Wells Fargo (WFC 5.78%) had exposure to the fallout from Archegos Capital Management, but didn't take any loses. The bank made five block trades on Monday valued at more than $2 billion, including trying to sell 18 million shares of ViacomCBS (PARA 2.71%), which is one of the companies Archegos had exposure to.
"We were well collateralized at all times over the last week and no longer have any exposure," the bank said in a statement, adding that it had a prime brokerage relationship with the family office run by former Tiger Asia manager Bill Hwang.
Last week, multiple lenders hit Archegos with a multibillion-dollar margin call, which forced it to put up more collateral to its lenders. When it couldn't, lenders sold big blocks of Archegos' equity positions to try to recoup what they were owed.
Several other investment banks had exposure to Archegos, and total global losses could be $6 billion among the various lenders.
This morning, analysts at J.P. Morgan said they were surprised by Wells Fargo's involvement, and worried about the regulatory consequences of it.
"Our key concerns for Wells Fargo are reputational risk and whether this would increase regulatory scrutiny or delay its asset cap being lifted if it incurs any losses and/or probes that expose inadequate risk and controls," J.P. Morgan analysts wrote in their note.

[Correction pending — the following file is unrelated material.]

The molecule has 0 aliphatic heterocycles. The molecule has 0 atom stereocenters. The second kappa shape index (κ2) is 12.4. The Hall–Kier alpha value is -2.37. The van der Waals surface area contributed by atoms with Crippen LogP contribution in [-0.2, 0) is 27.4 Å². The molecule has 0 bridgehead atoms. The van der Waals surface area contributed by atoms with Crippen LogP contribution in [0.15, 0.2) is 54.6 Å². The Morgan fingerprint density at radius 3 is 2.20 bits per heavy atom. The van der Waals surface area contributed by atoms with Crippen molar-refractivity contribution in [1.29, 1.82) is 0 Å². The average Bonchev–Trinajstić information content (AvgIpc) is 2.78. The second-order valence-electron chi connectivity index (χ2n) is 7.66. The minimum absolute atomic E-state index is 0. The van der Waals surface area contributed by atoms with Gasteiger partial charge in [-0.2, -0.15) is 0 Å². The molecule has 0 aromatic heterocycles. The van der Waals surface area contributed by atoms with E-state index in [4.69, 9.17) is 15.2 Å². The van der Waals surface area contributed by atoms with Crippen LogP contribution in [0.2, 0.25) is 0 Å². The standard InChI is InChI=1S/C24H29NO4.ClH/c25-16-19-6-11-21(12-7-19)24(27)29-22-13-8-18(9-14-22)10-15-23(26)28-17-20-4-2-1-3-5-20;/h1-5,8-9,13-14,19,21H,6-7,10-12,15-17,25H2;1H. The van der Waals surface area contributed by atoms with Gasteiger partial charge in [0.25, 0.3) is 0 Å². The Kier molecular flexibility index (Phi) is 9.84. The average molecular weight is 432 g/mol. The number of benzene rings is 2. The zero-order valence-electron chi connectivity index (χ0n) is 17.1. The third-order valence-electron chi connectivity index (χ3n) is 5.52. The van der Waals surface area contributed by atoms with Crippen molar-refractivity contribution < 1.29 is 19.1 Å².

More regulatory involvement is the last thing Wells Fargo needs. The company has been operating under a $1.95 trillion asset cap since 2018 after its phony-accounts scandal came to light.
The asset cap prevents the bank from materially growing its balance sheet and has significantly dampened profits in recent years.
In February, it looked like Wells Fargo had taken a step in the right direction. Media outlets reported the Federal Reserve had approved the bank's proposal for overhauling its risk-management and governance structure, a key step on the journey toward asset cap removal.
Share of Wells Fargo traded more than 2% higher as 1:30 p.m. EDT today.